HOUSTON, Texas (KTRK) -- A student organization at the University of Houston will be hosting a speaker deemed controversial, and it has not been met with a positive reaction.
If you walk around the University of Houston, you can see signs for all kinds of events and gatherings, but there's one attracting more attention than others.
"It's going to target us and create a firestorm of anti-trans hate on campus," Eden Rose Torres, founder of prideportraits.org, said.
On Thursday, the Young Conservatives of Texas, UH chapter will host Matt Walsh.
Walsh recently released a documentary titled "What is a Woman," looking at the gender ideology movement.
Trans activist Torres said it goes too far and attacks people like her.
"That is so core to my being," Torres explained. "There's no question about who I am or who any trans person is."
She's not the only concerned one. UH student Landon Richie is worried about Walsh targeting younger trans people.
"He is a proponent of trying to get this care moved for youth like me when I was 11," Richie said. "This lifesaving medical care."
The group responsible for bringing the commentator to campus says it welcomes the controversy.
"We want to stay relevant," Young Conservatives of Texas, UH chapter chairman Mikel Moore said. "We want to stay engaged. We want to provide content and events that people find informative."
Moore says bringing Walsh has not been easy. According to Moore, 100 fliers that were put up to advertise Walsh's appearance have vanished.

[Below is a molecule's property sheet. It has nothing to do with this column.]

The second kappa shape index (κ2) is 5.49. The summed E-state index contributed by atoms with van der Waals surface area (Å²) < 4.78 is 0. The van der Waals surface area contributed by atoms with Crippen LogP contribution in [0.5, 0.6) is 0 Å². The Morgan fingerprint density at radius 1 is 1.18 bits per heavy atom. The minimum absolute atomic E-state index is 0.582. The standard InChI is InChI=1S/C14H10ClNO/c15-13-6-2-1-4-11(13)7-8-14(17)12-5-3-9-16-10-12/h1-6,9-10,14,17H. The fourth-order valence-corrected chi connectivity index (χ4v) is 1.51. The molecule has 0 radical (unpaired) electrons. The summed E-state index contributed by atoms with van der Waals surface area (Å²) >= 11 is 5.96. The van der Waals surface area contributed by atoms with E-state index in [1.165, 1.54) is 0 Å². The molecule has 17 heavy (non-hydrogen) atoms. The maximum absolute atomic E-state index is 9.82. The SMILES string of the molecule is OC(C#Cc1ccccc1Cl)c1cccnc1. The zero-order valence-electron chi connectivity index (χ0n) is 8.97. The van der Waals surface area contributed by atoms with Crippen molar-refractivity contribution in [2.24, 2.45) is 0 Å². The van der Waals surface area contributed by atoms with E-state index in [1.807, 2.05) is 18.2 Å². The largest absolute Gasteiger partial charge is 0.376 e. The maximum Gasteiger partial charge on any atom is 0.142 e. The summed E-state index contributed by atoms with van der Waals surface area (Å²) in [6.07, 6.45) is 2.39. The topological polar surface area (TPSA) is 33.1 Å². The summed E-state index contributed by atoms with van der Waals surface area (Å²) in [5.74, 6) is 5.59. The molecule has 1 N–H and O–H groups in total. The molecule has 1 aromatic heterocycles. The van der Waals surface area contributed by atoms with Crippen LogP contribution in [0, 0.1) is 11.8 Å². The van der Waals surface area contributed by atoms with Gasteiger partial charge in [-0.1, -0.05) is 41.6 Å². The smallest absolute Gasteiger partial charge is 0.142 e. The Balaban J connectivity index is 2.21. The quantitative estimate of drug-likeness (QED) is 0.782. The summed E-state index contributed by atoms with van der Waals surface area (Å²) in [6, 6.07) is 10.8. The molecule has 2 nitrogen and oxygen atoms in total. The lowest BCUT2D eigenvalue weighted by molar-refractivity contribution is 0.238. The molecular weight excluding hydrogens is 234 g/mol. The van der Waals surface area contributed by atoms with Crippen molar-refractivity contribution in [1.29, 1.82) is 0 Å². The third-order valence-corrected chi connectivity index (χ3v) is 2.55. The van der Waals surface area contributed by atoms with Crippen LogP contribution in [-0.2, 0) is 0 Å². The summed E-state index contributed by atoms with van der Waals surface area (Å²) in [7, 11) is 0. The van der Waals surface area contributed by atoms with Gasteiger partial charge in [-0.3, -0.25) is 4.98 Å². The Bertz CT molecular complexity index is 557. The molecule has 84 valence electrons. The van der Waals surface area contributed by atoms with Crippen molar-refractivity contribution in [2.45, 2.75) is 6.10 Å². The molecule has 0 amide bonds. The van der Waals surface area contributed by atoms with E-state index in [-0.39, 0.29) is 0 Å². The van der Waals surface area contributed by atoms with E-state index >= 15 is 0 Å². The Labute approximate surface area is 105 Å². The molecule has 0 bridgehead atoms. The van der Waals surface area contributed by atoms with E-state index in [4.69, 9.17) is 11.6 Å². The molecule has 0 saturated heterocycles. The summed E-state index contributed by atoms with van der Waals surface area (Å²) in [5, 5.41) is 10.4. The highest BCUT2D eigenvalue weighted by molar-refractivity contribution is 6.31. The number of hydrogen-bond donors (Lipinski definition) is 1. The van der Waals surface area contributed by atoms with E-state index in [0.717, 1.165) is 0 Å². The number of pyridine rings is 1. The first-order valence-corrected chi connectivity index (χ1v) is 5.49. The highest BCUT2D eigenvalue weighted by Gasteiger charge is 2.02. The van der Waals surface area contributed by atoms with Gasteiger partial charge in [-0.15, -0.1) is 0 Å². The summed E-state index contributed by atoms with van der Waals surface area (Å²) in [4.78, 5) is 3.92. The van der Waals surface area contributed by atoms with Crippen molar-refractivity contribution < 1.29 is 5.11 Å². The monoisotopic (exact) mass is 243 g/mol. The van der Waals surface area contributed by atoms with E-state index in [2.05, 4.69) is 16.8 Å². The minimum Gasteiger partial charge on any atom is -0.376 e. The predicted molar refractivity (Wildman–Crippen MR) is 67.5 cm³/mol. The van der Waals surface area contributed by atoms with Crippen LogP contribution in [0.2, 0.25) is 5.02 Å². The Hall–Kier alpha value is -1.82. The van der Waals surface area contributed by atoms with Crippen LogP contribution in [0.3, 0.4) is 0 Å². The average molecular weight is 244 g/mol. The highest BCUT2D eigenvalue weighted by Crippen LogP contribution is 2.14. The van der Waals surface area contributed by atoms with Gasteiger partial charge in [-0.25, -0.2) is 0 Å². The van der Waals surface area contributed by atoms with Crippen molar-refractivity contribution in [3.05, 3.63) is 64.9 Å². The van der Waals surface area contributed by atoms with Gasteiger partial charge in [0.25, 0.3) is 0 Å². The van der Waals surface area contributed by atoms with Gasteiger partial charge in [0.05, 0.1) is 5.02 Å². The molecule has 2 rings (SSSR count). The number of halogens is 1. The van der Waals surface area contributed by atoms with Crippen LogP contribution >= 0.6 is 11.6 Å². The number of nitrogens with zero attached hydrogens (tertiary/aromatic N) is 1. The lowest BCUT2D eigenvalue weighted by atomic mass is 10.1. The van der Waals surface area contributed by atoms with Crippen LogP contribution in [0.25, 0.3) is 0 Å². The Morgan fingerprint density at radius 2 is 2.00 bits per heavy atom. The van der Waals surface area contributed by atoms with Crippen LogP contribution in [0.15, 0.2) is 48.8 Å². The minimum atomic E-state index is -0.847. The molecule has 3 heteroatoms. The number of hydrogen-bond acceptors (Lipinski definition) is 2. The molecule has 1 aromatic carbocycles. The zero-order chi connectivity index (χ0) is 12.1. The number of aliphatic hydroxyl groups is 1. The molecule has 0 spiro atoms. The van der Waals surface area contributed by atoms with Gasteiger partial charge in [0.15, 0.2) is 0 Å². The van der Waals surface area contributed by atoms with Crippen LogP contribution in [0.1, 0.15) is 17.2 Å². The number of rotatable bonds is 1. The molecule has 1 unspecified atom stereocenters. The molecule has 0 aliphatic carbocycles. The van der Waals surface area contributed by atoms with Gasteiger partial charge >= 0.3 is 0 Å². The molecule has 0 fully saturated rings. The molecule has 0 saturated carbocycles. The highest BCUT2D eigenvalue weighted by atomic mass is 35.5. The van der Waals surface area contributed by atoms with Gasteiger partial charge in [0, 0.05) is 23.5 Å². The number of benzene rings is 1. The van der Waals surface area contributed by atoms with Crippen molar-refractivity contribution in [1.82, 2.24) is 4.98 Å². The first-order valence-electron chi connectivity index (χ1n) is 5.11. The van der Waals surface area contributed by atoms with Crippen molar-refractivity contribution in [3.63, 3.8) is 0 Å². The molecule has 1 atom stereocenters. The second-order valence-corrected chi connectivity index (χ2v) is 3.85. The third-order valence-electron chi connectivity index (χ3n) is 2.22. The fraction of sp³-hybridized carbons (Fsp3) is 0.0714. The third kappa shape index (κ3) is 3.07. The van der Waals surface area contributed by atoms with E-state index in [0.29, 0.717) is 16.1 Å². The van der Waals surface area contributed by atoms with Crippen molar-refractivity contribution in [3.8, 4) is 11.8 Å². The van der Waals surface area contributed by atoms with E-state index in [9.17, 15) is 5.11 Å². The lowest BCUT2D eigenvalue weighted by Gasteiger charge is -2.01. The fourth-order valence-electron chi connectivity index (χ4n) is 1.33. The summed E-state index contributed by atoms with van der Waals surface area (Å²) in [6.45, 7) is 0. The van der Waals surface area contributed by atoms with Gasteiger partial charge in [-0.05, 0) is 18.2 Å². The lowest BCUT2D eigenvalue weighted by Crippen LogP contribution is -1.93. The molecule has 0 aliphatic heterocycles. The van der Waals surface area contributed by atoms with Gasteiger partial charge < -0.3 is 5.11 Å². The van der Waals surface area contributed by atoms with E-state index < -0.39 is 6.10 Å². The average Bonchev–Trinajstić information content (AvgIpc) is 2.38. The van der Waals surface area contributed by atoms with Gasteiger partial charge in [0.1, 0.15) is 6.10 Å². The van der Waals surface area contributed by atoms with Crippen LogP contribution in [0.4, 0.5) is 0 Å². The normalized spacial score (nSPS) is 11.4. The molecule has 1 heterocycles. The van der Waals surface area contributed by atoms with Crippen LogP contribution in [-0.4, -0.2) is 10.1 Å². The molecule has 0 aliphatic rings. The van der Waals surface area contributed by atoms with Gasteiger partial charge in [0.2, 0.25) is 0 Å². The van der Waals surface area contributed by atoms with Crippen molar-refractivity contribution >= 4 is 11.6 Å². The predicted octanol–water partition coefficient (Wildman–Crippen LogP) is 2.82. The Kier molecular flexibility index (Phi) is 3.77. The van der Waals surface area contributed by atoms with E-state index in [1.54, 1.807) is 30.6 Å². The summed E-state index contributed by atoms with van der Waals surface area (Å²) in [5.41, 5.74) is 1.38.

"Those are signs that we pay for," Moore said. "We partner with Young America's Foundation to ensure we host high-quality events so that we can get the word out on our events. We see this as an attack on our event and ability to get the word out on our event."
UH sent the following statement to ABC13 that reads:
"The speaker was invited to campus by a registered student organization and as stated in our Freedom of Expression policy, the University of Houston does not approve or deny expressive activity based on the content or viewpoint of the speaker."
"We felt this would be a great opportunity to expose students of the UH community as well as the general public to different issues facing the country, to new ideas," Moore explained.
"I think that University of Houston is making a catastrophic mistake," Torres said. "The repercussions of this event will go on for years."
While the event takes place, protestors said they plan to hold their event outside the student center at 6:30 p.m. on Thursday.